If You Could Ask God One Question

Tonight is the next discussion for all who are curious, questioning, or skeptical of the Christian message. The topic is “Why does God hate sex?” Join us at 7pm here at First. Christians may attend if they bring a non-Christian guest.

Sunday school

Join us around 9.30am for Bible classes for all ages. The ladies will enjoy their third and final week studying the Scriptures with Mercy Davidson, while the men continue their study of Mark. Children’s classes are also available through sixth grade. Hope to see you there!

Sunday worship service

The congregational songs this week are as follows. (If you don’t know a song, click its title and you’ll be taken to a video or audio rendition.)

The sermon text will be Isaiah 17–18.

Forward on Our Knees

Next Saturday the 28th will be our next prayer and mission event we call “Forward on Our Knees.” We will gather at 10am in the Chapel to pray for God’s mercy on us and our city. Then we will go outside to distribute invitations to the concert that night, and maybe a little coffee, too. Come be part of what the Spirit is doing here at First!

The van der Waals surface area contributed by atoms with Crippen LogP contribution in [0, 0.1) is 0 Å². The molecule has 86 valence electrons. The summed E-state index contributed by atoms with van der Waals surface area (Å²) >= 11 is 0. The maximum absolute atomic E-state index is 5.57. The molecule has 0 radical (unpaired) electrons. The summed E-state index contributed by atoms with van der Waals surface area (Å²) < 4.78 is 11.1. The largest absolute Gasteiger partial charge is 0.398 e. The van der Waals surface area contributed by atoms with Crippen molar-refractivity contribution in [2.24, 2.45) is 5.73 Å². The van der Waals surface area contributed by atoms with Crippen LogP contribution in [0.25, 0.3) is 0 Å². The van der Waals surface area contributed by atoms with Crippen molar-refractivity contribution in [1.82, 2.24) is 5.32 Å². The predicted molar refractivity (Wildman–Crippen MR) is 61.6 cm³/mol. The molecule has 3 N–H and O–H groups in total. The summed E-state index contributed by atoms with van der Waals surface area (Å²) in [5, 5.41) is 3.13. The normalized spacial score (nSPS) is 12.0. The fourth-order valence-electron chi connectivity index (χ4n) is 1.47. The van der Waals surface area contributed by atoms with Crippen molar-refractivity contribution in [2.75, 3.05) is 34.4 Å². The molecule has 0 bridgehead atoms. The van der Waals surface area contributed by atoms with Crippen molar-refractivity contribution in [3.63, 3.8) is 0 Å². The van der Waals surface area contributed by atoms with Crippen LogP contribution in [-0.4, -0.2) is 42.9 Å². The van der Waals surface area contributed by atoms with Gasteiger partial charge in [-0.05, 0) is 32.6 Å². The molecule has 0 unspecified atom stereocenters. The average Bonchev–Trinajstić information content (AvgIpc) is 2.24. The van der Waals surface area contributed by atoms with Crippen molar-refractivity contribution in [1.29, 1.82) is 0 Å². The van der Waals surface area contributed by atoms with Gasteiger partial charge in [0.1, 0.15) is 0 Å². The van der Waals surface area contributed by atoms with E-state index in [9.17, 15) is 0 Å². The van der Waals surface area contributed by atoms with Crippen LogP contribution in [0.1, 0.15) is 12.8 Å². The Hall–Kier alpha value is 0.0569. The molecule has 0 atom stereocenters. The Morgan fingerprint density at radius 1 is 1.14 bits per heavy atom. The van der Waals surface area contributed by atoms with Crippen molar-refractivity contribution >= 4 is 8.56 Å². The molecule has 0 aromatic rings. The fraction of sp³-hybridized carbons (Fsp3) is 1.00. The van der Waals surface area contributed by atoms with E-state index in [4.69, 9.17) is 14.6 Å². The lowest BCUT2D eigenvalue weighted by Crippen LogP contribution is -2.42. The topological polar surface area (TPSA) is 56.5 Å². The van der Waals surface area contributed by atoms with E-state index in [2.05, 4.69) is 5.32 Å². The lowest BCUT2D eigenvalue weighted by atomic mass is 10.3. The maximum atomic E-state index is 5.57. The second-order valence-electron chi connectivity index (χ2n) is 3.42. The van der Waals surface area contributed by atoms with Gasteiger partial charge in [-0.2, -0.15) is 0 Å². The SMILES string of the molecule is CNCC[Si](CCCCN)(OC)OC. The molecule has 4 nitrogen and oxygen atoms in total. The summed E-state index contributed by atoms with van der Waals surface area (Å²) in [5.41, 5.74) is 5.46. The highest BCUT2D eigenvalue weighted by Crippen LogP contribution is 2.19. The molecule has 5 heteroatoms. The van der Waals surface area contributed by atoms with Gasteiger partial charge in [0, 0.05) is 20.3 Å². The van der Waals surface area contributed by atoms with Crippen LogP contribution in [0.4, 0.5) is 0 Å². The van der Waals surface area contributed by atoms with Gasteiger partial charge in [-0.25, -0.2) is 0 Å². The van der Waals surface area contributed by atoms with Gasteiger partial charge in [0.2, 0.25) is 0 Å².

Black History Month Concert

Next Saturday the 28th we will celebrate God’s grace and goodness to the African-American people of faith. Our own Clarice Turnbull is coordinating this evening along with former Music Director, Leon Reid. Also joining us is Jeff Bolding of Abyssinian Baptist Church, The Daughters of the Flame, our Worship Choir, and our “in-house” gospel ensemble. This free concert begins at 7.30pm. Plan to attend and bring a friend.

Spring Benefit Concert

Saturday, March 14 at 7pm, we are hosting a concert to benefit the boiler project. Dr. Linda Marcel of Bergen Community College, a colleague of Gordon Scott, has assembled a talented array of European and local musicians to perform wonderful and interesting classical and modern-classical selections for the enjoyment of our people and neighborhood. After expenses are covered, all proceeds will benefit the Boiler Fund.

Boiler Fundraising

The church has agreed to accept the boiler proposal from East Coast Energy, once our boiler fund reaches $175,000. We’re about $50,000 away from that goal. As soon as we reach $175,000, we can sign the contract and East Coast will stop charging us for our temporary boiler (about $2,600 per week). So let us pray fervently and give generously to meet this goal.

See you this weekend!